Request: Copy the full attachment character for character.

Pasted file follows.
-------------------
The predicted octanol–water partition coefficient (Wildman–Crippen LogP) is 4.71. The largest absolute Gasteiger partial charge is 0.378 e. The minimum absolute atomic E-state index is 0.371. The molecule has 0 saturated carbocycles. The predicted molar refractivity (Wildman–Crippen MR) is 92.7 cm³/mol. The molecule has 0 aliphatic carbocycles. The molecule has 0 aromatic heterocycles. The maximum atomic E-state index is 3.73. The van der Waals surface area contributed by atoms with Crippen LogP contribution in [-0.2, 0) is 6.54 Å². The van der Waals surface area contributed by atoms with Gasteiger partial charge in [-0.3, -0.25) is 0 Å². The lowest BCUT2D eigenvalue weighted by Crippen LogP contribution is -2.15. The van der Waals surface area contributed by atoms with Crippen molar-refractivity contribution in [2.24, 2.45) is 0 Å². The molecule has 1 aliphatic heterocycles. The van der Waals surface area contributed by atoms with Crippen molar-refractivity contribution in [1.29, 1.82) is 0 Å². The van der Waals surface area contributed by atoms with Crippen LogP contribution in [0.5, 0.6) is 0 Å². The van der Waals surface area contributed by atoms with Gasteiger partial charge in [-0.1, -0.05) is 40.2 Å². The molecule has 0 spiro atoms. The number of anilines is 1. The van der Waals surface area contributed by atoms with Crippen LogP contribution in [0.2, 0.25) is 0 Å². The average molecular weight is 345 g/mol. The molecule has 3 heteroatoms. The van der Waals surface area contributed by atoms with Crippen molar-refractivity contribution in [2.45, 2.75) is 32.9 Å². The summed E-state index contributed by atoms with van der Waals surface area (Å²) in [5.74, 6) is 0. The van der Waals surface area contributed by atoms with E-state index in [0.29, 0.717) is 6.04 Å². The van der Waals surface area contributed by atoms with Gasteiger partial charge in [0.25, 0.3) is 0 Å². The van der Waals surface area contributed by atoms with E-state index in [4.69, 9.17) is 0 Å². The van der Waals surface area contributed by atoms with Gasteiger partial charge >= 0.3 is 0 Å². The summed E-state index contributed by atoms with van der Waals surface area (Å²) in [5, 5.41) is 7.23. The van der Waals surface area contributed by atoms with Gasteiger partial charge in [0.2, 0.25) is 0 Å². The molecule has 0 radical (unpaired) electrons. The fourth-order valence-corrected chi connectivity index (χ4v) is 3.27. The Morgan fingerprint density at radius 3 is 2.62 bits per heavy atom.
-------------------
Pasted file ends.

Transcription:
The predicted octanol–water partition coefficient (Wildman–Crippen LogP) is 4.71. The largest absolute Gasteiger partial charge is 0.378 e. The minimum absolute atomic E-state index is 0.371. The molecule has 0 saturated carbocycles. The predicted molar refractivity (Wildman–Crippen MR) is 92.7 cm³/mol. The molecule has 0 aliphatic carbocycles. The molecule has 0 aromatic heterocycles. The maximum atomic E-state index is 3.73. The van der Waals surface area contributed by atoms with Crippen LogP contribution in [-0.2, 0) is 6.54 Å². The van der Waals surface area contributed by atoms with Gasteiger partial charge in [-0.3, -0.25) is 0 Å². The lowest BCUT2D eigenvalue weighted by Crippen LogP contribution is -2.15. The van der Waals surface area contributed by atoms with Crippen molar-refractivity contribution in [2.24, 2.45) is 0 Å². The molecule has 1 aliphatic heterocycles. The van der Waals surface area contributed by atoms with Crippen molar-refractivity contribution in [1.29, 1.82) is 0 Å². The van der Waals surface area contributed by atoms with Crippen LogP contribution in [0.5, 0.6) is 0 Å². The van der Waals surface area contributed by atoms with Gasteiger partial charge in [-0.1, -0.05) is 40.2 Å². The molecule has 0 spiro atoms. The number of anilines is 1. The van der Waals surface area contributed by atoms with Crippen LogP contribution in [0.2, 0.25) is 0 Å². The average molecular weight is 345 g/mol. The molecule has 3 heteroatoms. The van der Waals surface area contributed by atoms with Crippen molar-refractivity contribution in [2.45, 2.75) is 32.9 Å². The summed E-state index contributed by atoms with van der Waals surface area (Å²) in [5.74, 6) is 0. The van der Waals surface area contributed by atoms with E-state index in [0.29, 0.717) is 6.04 Å². The van der Waals surface area contributed by atoms with Gasteiger partial charge in [0.25, 0.3) is 0 Å². The van der Waals surface area contributed by atoms with E-state index in [4.69, 9.17) is 0 Å². The van der Waals surface area contributed by atoms with Gasteiger partial charge >= 0.3 is 0 Å². The summed E-state index contributed by atoms with van der Waals surface area (Å²) in [5, 5.41) is 7.23. The van der Waals surface area contributed by atoms with Gasteiger partial charge in [0.2, 0.25) is 0 Å². The molecule has 0 radical (unpaired) electrons. The fourth-order valence-corrected chi connectivity index (χ4v) is 3.27. The Morgan fingerprint density at radius 3 is 2.62 bits per heavy atom.